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My first week in Sydney!

*Emotional trigger warning – content involves suicide*

19th May 2019

My research as a Winston Churchill Memorial Trust fellow here in Australia continues to inspire me! I have visited 4 organisations in the past week in Sydney, all doing fantastic work for suicide prevention and support across Australia. I’m hearing about so many initiatives and good-practice that we could apply in the UK, funds permitted.

Earlier this week, I spent the day with Lifeline Australia at their office in central Sydney. They are a helpline that has operated for nearly 60 years, with the tagline, ‘Australia free of Suicide’. Since they have offices across Australia, my meetings with 5 staff members were held in person and via Skype. I learned that more people contact Lifeline than any other helpline, with over one million people per year calling for a phone chat, and some for an online chat. They already offer SMS services, but are currently looking into increasing their digital offering with more online chat and email services. Rachel Bowes, Acting Executive Director for Operations, hosted me for the day and introduced me to the rest of the very friendly team, who are all passionate about making a difference to suicide prevention in Australia. One area I was really impressed with was their research into Artificial Intelligence (AI) to help reach out to people online who express suicidal ideation or intention. I am looking forward to seeing that research and what they put in place to connect with help-seekers. Read more about them here.

(L-R) Richard Brimble – National Manager, Naomi Watkins – CEO NWCH, Rachel Bowes – Acting Executive Director for Operations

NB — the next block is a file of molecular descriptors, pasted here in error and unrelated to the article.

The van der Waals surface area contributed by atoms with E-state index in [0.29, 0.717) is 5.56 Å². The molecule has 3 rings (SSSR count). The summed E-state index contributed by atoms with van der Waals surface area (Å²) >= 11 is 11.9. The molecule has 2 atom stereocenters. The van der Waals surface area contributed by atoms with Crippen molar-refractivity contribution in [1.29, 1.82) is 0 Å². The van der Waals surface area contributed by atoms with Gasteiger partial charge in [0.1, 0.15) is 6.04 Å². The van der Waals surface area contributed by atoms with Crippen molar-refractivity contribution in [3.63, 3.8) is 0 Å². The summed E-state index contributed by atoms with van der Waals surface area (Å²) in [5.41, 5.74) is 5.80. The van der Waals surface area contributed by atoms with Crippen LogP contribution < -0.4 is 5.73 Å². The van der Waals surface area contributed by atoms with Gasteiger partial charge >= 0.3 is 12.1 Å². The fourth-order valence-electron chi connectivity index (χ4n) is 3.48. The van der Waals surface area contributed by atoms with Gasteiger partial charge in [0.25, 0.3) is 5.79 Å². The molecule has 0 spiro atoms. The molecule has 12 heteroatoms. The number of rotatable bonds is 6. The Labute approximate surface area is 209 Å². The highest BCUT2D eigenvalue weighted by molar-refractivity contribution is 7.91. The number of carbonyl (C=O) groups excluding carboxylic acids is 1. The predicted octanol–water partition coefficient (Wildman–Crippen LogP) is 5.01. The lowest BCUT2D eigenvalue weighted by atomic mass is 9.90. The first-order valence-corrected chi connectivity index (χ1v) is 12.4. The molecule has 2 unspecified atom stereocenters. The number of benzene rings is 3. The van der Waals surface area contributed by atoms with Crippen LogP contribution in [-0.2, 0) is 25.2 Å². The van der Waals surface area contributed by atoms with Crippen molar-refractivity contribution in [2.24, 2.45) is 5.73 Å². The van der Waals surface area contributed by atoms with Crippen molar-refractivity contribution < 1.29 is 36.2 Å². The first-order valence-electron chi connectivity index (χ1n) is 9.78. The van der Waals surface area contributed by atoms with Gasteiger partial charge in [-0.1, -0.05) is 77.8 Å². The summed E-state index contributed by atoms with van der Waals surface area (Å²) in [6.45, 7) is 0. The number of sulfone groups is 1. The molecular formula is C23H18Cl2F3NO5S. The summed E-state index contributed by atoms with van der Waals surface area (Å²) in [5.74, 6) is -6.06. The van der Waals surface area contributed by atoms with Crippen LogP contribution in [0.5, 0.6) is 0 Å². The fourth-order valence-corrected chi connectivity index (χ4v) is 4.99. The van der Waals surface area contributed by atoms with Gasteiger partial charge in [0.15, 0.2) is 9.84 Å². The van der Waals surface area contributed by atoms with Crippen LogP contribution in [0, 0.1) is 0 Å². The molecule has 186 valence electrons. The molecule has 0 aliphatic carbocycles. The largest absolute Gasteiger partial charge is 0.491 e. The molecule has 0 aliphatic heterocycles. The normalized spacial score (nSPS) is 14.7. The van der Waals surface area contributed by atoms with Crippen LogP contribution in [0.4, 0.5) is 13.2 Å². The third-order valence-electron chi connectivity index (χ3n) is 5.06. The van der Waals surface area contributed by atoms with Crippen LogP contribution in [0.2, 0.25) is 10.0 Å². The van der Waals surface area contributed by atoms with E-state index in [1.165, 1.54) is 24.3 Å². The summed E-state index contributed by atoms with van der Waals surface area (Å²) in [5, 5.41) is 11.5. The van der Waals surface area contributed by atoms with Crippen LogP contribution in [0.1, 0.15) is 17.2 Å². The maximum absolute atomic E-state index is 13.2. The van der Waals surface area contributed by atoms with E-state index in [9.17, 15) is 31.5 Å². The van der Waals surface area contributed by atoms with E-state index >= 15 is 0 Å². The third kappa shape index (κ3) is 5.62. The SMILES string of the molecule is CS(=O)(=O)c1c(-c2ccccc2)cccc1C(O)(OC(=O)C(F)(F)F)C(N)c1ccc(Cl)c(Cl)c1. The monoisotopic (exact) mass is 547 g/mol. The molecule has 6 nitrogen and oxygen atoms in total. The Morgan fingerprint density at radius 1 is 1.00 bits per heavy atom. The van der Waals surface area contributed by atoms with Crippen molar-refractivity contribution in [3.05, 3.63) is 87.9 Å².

Later in the week, I visited Australian’s foremost suicide prevention organisation, aptly named, Suicide Prevention Australia (SPA). I was welcomed by Alan Woodward, a SPA advisor for all thing’s mental health and suicide prevention. NWCH have just become a member of SPA and I will attend their 4-day Suicide Prevention conference in Melbourne in July 2019, where they have invited me to showcase a poster presentation of my research findings. More than 100 organisations of are SPA members, comprised of organisations of all sizes, plus individual and associate members. SPA has 10 office-based staff in Sydney, yet despite being a small NGO (non-government organisation), it represents members across Australia and supports them in their work. See their work here.

(L-R) Naomi Watkins – NWCH, Alan Woodward – SPA

I also visited another Headspace centre in Camperdown where Dr Blake Hamilton, the Clinical Services Manager, hosted me. This centre is closely linked to The University of Sydney through the brain and mind research centre. This centre in Camperdown sees around 1200-1500 young people between the ages of 12 to 25 years, for about 5000 occasions of service. This centre’s headspace early intervention team, funded by the Primary Health Network (PHN), supports more complex cases and provides an early intervention in psychosis service. Other organisations also work out of this centre, including Relationships Australia who running a family therapy clinic one day a week, and Wesley Mission that provides support for young people who are either homeless or at risk of being homeless. They also have University researchers in this office and employment services specifically aimed at young people. In total, more than 45 people work out of this centre providing excellent holistic support and care to young people. Inspiring! You can read more here.

At the end of the week, I was invited to Twenty10’s LGBTQIA+ event ‘Well Played’. Twenty10 is a New South Wales based not-for-profit organisation that supports LGBTIQA+ young people. Their new campaign ‘Well Played’ highlights the importance of diversity and inclusion in sport and physical activity and the positive impact it has on young people’s health and wellbeing. The campaign was launched on the night by Kate Jenkins – Sex Discrimination Commissioner, Australian Human Rights Commission, and it comprised of a film screening and a live panel discussion. It was both incredibly moving and exciting to see such forward thinking here in Australia. Watch the film here (please share this far and wide) and read more about the organisation here.

Kate Jenkins – Sex Discrimination Commissioner – Australian Human Rights Commission

I have a jam-packed week ahead for my last week in Sydney, seeing another 5 organisations and I’m invited to another event in Parliament House! Watch this space for more updates!